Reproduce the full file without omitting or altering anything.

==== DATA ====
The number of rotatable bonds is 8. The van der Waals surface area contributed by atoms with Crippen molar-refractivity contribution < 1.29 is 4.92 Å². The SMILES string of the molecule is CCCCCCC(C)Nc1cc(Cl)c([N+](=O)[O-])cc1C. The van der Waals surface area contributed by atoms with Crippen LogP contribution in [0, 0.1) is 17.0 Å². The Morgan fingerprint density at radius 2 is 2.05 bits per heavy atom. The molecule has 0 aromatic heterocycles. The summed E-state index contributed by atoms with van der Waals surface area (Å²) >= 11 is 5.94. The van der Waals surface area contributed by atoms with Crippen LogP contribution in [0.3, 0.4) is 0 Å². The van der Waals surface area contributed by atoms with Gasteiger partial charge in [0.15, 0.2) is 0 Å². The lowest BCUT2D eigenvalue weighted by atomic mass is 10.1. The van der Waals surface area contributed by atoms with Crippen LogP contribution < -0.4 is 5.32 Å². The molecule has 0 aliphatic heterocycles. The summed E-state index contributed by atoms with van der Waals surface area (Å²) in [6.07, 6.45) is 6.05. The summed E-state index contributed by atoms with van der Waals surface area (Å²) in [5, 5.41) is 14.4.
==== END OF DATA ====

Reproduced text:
The number of rotatable bonds is 8. The van der Waals surface area contributed by atoms with Crippen molar-refractivity contribution < 1.29 is 4.92 Å². The SMILES string of the molecule is CCCCCCC(C)Nc1cc(Cl)c([N+](=O)[O-])cc1C. The van der Waals surface area contributed by atoms with Crippen LogP contribution in [0, 0.1) is 17.0 Å². The Morgan fingerprint density at radius 2 is 2.05 bits per heavy atom. The molecule has 0 aromatic heterocycles. The summed E-state index contributed by atoms with van der Waals surface area (Å²) >= 11 is 5.94. The van der Waals surface area contributed by atoms with Crippen LogP contribution in [0.3, 0.4) is 0 Å². The van der Waals surface area contributed by atoms with Gasteiger partial charge in [0.15, 0.2) is 0 Å². The lowest BCUT2D eigenvalue weighted by atomic mass is 10.1. The van der Waals surface area contributed by atoms with Crippen LogP contribution < -0.4 is 5.32 Å². The molecule has 0 aliphatic heterocycles. The summed E-state index contributed by atoms with van der Waals surface area (Å²) in [6.07, 6.45) is 6.05. The summed E-state index contributed by atoms with van der Waals surface area (Å²) in [5, 5.41) is 14.4.